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Carnatic and Hindustani music
Carnatic and Hindustani music

Hriday Chawrasia
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I would like to know about the similarities and dissimilarities between Carnatic and Hindustani music...from all aspects of consideration.

Posted On : 4/14/2009 2:12:21 AM

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Darshil Jal daru khanewala
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Friday, December 21, 2007
The Indian music also changed its shape by the external influence. One of the strongest and significant influences on Indian Music was perhaps the Persian music, which brought a substantial change in the Northern style of Indian music. The music at this time started getting royal patronage. In the fifteenth century AD, the devotional Dhruvapad transformed into the Dhrupad or classical form of singing. The classical Indian music was mainly divided into two forms- the North Indian Hindustani classical and South Indian Carnatic music. The Khayal developed as a new form of singing in the eighteenth century AD. The Indian classical music developed from the ritualistic music in association with folk music and other musical forms of India and gradually derived its own musical characteristics. Historical roots of both Hindustani classical and Carnatic music have the same stem- Bharata s Natyashastra. This two traditions of music started to diverge only around 14th century AD. Carnatic classical or kriti is mainly based on the Saahitya or lyric oriented, while Hindustani music emphasizes on the musical structure. Hindustani music adopted a scale of Shudha Swara Saptaka or Octave of natural notes while carnatic music retains the style of traditional octave. Both Hindustani and Carnatic music express great assimilative power, also absorbing folk tunes and regional characteristics as well as elevating many of these tunes to the status of ragas. Thus, these two systems of music have mutually influenced each other. The significance of Indian Classical music is that it is monophonic and is based around a single melody line. When a composition is performed, it melodically bases on one particular raga and rhythmically on one tala . The performer comes in with a ritualize order-the drone instruments, then the soloist, then accompanists and percussionists. The Indian musical instruments used in classical music include veena, mridangam, tabla, kanjira, tambura, flute, sitar, violin, sarangi etc. Carnatic music is largely devotional and most of the songs are addressed to Hindu deities. There are a lot of songs emphasizing love and other social issues. The two main components of Carnatic music are Raga, the melodic pattern and tala, the rhythmic pattern. The foundation of Carnatic music lies back to two thousand BC, which began as a spiritual ritual of early Hinduism. The Sama Veda tradition gave origin to Carnatic classical music also, and flourished until the Islamic invasion in twelfth and thirteenth century. Though the northern style of classical music was greatly influenced by Persian Music, still it was divided into Hindu and Muslim songs.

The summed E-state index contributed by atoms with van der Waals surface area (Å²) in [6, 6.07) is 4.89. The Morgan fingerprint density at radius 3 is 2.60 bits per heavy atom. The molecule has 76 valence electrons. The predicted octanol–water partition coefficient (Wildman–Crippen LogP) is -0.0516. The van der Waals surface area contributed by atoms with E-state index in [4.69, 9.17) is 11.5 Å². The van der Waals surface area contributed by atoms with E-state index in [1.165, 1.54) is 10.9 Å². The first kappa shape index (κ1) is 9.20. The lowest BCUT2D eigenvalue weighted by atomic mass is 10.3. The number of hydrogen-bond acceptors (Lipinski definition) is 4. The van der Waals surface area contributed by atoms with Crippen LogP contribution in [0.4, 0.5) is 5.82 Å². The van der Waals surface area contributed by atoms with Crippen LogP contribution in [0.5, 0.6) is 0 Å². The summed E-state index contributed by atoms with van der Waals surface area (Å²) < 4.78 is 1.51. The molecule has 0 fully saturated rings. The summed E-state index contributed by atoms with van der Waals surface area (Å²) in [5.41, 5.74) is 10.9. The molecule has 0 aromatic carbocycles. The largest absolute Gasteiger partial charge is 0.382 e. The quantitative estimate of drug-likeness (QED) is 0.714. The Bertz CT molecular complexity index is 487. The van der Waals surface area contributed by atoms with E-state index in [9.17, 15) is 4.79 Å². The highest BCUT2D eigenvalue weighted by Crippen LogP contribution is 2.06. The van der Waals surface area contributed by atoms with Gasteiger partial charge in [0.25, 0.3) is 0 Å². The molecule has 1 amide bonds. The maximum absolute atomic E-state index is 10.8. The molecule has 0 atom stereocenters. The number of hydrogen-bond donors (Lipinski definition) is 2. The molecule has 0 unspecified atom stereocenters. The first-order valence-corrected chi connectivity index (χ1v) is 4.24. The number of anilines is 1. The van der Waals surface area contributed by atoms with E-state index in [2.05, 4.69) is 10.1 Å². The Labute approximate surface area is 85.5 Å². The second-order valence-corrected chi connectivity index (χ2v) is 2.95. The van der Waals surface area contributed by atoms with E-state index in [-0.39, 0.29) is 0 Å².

Posted On : 4/14/2009 5:15:25 AM

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Darshil Jal daru khanewala
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Friday, December 21, 2007
Hello Anjana, you seem to have detail understanding of Hindustani classical music. ,, can u tell me something on the style of raga rendition in Hindustani classical music...

Posted On : 4/14/2009 10:52:00 PM

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Joydeep Chakraborty
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Thursday, February 14, 2008